Jakarta – At least three people dead and 150 wounded. That is the toll from clashes yesterday in North Jakarta. Thousands of residents turned to urban warfare against 2 thousand public officials, backed by the police. The violence was unleashed by a dispute over land in sub-Koja district, near the port of Tanjung Priok. Rumors that officials demolished the tomb of a famous 18th century Islamic preacher also contributed to exacerbate the Muslims.
Overnight Indonesian President Susilo Bambang Yudhoyono called a press conference at the palace, calling on citizens to remain calm. “I am very sorry – said the head of state – for the violence that occurred in North Jakarta”. The President has ordered the governor of the capital, Fauzi Bowo to initiate detailed investigations on the matter. Meanwhile, one thousand police officers are guarding the city hall in central Jakarta, in an area not far from the offices of Vice-President of Indonesia and the U.S. embassy.
The origin of the clashes is a dispute over a plot of land – 20 square meters wide – near the busiest port in the country: the Tanjung Priok Export-Import, north of the capital. The area is in the sights of PT Pelindo, a company which runs the airport that aims to take over the property to build a road and rail link to the port. Injunctions by public officials to demolish illegal houses were met by a residents protest complete with machetes, sticks, swords and small arms.
Meanwhile, the ethnic Chinese community – the victim of a harsh attack in 1998, costing thousands of lives and destroying millions of business – is on alert for fear of further violence. The commercial heart of the capital is in fact only three kilometers from the area where the clashes occurred. Yesterday, demonstrators blocked vehicles and forced drivers to show identity cards, looking for plainclothes police officers or public officials.
The local Muslims ire has been further exacerbated by a rumour that officials – known by the nickname Satpol PP – demolished the tomb of Habib Hasan bin Muhammad Al Hadad, a famous 18th century Muslim preacher, the protagonist of the spread of Islam in Java.
Jakarta Governor Fauzi Bowo immediately intervened in an attempt to calm the waters, stressing that the administration has no intention of infringing on the place of worship sacred to all Muslims of North Jakarta. President Yudhoyono finally ordered the immediate cancellation of the plan to demolish of homes in the disputed zone.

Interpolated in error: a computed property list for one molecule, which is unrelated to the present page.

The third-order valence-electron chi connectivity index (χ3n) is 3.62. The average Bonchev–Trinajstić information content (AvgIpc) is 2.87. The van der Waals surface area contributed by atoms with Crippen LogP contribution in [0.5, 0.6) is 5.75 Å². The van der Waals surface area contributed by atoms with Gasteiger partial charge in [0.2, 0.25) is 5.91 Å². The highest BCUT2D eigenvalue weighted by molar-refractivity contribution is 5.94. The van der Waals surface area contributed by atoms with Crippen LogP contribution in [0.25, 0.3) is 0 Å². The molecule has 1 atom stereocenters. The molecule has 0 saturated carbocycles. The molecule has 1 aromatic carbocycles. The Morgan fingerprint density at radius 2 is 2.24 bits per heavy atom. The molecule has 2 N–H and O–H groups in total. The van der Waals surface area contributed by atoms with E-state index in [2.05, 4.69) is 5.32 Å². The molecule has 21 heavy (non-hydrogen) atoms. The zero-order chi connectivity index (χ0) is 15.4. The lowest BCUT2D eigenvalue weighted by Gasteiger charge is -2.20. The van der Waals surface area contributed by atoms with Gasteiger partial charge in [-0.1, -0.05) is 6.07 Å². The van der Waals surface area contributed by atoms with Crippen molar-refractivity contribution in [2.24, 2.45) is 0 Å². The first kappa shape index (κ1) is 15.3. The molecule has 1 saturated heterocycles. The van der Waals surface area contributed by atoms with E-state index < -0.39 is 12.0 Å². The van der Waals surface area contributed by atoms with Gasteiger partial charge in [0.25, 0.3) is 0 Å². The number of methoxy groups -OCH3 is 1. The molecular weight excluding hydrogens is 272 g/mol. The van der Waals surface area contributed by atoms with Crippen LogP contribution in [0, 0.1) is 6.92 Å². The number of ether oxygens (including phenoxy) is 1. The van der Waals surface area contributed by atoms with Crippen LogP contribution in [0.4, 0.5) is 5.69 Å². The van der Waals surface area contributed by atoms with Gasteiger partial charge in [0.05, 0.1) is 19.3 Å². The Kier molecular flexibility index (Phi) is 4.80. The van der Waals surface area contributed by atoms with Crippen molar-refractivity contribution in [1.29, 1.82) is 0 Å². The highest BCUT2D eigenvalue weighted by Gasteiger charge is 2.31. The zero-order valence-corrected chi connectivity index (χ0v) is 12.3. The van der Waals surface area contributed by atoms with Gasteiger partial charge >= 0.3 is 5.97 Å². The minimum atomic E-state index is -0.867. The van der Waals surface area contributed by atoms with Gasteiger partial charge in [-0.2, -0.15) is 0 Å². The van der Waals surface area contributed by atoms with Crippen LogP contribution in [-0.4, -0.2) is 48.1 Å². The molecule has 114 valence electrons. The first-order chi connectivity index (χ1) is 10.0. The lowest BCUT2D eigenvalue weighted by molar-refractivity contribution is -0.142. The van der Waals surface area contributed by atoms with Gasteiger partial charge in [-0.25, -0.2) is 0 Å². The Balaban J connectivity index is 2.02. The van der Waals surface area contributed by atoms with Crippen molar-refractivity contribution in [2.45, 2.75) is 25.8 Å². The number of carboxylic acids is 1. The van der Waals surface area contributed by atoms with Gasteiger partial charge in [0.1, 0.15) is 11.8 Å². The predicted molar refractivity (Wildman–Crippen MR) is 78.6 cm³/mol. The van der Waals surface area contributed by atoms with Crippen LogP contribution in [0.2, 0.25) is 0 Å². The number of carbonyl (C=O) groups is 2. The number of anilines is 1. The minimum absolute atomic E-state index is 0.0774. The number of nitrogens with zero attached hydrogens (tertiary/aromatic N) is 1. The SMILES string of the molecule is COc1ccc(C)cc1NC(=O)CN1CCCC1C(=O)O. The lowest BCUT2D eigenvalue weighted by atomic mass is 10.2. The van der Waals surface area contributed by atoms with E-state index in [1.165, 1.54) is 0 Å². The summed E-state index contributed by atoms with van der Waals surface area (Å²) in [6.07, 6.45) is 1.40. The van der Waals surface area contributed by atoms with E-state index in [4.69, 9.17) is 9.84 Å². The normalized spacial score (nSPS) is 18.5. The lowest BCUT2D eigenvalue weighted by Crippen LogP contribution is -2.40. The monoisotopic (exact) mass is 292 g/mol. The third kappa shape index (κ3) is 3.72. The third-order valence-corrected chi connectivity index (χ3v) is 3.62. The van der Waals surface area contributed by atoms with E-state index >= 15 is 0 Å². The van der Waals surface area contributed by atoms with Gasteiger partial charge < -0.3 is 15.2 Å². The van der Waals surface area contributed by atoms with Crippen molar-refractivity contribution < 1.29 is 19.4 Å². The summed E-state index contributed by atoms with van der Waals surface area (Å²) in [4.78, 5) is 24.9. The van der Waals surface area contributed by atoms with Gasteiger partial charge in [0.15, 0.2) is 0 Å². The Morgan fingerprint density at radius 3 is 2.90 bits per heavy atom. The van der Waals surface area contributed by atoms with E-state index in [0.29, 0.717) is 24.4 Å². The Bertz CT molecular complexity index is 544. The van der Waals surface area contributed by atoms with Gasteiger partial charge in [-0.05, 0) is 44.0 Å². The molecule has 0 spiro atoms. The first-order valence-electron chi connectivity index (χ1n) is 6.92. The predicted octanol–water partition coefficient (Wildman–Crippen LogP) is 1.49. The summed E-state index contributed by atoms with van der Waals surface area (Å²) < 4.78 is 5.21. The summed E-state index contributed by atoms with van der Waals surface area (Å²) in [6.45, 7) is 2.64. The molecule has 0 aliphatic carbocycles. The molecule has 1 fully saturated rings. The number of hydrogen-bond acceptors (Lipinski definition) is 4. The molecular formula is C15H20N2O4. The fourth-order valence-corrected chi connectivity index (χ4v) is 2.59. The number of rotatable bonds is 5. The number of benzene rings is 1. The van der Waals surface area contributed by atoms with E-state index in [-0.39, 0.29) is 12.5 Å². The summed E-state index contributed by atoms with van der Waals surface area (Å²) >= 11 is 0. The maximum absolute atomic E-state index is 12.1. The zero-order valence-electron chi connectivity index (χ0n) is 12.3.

Jakarta Police refuse to respond on clash containment failure accusation
Jakarta Police spokesman said Saturday that the institution would further evaluate Wednesday’s deadly clash in North Jakarta, refusing to respond on accusation that the police had failed to help contain the conflict.
“We have to look first; what caused [the clash]; who was responsible,” Sr. Comr. Boy Rafli Amar, the spokesman, said as quoted by tempointeraktif.com.
The riot in Koja, North Jakarta, claimed the lives of three public order officers and injured at least 128 people. The clash erupted as the public order officers attempted to seize an Islamic leader memorial complex.
Earlier on Saturday, Hotman Sinambela, a top official at the Public Order Agency accused that the police had left his subordinates as clash broke out, leaving public order officers to their own devices.
Jakarta Governor Fauzi Bowo had suspended Public Order Agency head Harianto Badjoeri.
The clash was triggered by a land dispute between state-owned port operator PT Pelindo II and the self-proclaimed heirs of revered Muslim figure, Arif Billah Hasan bin Muhammad Al Hadad, whose tomb used to be located at the memorial complex on the land.